“Booking lead times have continued to shrink, with 42 per cent of meetings for up to 10 delegates booked a week or less in advance”.
Carlson Wagonlit’s 2016 report on events and meetings suggests that meeting planners allow more lead time – as hotels in high-demand markets no longer hold space when responding to availability requests.
Some hotels try to counter this in another way by offering clients 10 to 20 % off on meetings packages if they book 90 days or further in advance.
TREND 8 – Growth of healthier (but more imaginative) eating options
Shared tables; There is a growing resistance towards separating tables, when the goal of an event is to get people to meet. Shared tables and food join a group together. It’s no longer, “That’s my table, that’s your table.” A benefit of this shift? Fewer complex seating charts to manage. (Amex)
Research among the 400 members of the International Association of Conference Centres, emphasised the importance of food among meeting planners. According to Mark Cooper, IACC’s CEO, “Planners are always looking for new and interesting ways to nourish and invigorate their conference attendees–food has become so much more than just fuel. Recently there has been an enormous shift towards health and the impact that food can have on concentration and productivity”
So did a report by Destination Hotels & Resorts which states that “the food and beverages served throughout a meeting is instrumental to its success. In fact, 74% of the 200 meeting planners surveyed said diverse culinary offerings are important when selecting a meeting venue”.
TREND 9 – Evolution of more sophisticated hybrid meetings
NH Hotels hosted the first-ever holographic press conference of the cinema industry, organised by Sony Pictures to present the new film CHAPPIE to the Spanish media.
Although many companies are still struggling with the right way to use modern technologies for effective hybrid meetings, the trend is set to grow.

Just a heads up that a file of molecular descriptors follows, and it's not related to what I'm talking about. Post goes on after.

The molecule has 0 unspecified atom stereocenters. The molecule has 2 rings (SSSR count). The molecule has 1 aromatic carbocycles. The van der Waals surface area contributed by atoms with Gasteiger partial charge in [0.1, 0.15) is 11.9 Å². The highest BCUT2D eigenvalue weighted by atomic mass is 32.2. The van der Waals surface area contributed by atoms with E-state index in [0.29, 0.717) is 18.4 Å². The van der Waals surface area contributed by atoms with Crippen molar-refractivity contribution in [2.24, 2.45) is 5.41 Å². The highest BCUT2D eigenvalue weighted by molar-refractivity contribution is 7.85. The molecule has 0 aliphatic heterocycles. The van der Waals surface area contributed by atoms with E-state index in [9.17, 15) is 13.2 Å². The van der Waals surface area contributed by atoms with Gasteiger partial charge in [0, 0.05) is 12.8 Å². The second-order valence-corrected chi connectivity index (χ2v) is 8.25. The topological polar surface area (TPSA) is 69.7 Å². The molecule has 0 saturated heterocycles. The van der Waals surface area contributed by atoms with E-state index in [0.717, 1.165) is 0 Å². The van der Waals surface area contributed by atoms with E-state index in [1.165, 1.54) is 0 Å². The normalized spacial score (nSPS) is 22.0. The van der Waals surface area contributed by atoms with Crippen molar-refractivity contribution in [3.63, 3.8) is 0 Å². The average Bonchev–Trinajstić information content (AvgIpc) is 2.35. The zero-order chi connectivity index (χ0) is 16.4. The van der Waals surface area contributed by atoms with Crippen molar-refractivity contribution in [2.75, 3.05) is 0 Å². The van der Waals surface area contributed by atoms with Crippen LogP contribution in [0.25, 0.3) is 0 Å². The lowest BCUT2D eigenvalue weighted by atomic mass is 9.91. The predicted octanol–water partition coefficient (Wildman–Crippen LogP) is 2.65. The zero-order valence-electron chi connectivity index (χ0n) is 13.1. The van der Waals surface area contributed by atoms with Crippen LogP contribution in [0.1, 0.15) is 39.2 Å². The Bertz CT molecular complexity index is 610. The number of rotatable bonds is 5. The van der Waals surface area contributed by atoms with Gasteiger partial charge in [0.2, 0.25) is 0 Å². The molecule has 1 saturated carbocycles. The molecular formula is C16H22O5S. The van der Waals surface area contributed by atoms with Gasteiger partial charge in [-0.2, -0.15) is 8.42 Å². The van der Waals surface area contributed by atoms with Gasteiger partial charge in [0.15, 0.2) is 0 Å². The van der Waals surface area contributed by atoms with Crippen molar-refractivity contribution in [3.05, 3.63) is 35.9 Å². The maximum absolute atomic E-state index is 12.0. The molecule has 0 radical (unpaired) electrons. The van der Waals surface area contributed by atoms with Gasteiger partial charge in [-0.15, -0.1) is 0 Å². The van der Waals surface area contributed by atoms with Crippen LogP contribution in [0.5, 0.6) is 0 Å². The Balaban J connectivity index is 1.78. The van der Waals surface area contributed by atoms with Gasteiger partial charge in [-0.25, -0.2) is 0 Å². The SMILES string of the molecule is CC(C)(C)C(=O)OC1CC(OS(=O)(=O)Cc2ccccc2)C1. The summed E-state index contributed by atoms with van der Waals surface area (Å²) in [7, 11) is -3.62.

TREND 10 – Development of tribes and social groups make an impact
Technology is helping to create a sense of community, or tribes, by connecting people with like-minded individuals, such as Meetup groups and hack-a-thons. Meeting planners will need to provide opportunities for these small-group networking experiences before, during and after events.
As a way to achieve better results, the group expects the planning, execution and measurement of meetings will adapt in a way that fosters smaller group connections to heighten the overall experience. Meeting venues will also need to adapt to facilitate a more tribe-focused approach that supports collaboration through adjustable infrastructure and technology.
Make it Social – uses innovative and reliable technology to make it easier for people to do more with more of their friends.
As a hotel, what can you do to take advantage of these trends? One message is clear – listening to clients is even more important as their needs constantly evolve. Understanding the pain points of meeting planners and clients even more so. And the flexibility to adapt and provide experiences beyond the standard conferences becomes crucial. Use of technology to convert small group and meeting bookings should be at the forefront of a hotels online strategy.
What other trends are emerging? The changing world of corporate and group travel is the next big thing – hotels need to keep a close eye on this emerging scenario to maximise revenues.